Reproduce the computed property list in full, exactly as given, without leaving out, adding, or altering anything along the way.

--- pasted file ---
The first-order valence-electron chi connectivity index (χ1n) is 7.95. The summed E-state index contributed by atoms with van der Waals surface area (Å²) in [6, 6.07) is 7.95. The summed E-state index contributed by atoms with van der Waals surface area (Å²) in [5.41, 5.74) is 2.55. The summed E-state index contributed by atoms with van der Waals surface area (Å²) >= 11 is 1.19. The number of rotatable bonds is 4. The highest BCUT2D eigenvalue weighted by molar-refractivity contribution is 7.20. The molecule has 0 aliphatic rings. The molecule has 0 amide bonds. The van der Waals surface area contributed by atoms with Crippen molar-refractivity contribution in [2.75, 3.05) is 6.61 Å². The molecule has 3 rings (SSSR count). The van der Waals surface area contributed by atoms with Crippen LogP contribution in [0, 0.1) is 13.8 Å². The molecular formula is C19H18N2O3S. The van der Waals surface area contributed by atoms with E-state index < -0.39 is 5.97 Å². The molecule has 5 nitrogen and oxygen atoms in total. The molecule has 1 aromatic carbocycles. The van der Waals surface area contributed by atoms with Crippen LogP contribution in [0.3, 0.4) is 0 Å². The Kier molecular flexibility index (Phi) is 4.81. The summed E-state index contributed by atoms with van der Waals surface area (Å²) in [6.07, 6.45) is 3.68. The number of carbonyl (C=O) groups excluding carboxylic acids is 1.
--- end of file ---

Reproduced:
The first-order valence-electron chi connectivity index (χ1n) is 7.95. The summed E-state index contributed by atoms with van der Waals surface area (Å²) in [6, 6.07) is 7.95. The summed E-state index contributed by atoms with van der Waals surface area (Å²) in [5.41, 5.74) is 2.55. The summed E-state index contributed by atoms with van der Waals surface area (Å²) >= 11 is 1.19. The number of rotatable bonds is 4. The highest BCUT2D eigenvalue weighted by molar-refractivity contribution is 7.20. The molecule has 0 aliphatic rings. The molecule has 0 amide bonds. The van der Waals surface area contributed by atoms with Crippen molar-refractivity contribution in [2.75, 3.05) is 6.61 Å². The molecule has 3 rings (SSSR count). The van der Waals surface area contributed by atoms with Crippen LogP contribution in [0, 0.1) is 13.8 Å². The molecular formula is C19H18N2O3S. The van der Waals surface area contributed by atoms with E-state index < -0.39 is 5.97 Å². The molecule has 5 nitrogen and oxygen atoms in total. The molecule has 1 aromatic carbocycles. The van der Waals surface area contributed by atoms with Crippen LogP contribution in [0.3, 0.4) is 0 Å². The Kier molecular flexibility index (Phi) is 4.81. The summed E-state index contributed by atoms with van der Waals surface area (Å²) in [6.07, 6.45) is 3.68. The number of carbonyl (C=O) groups excluding carboxylic acids is 1.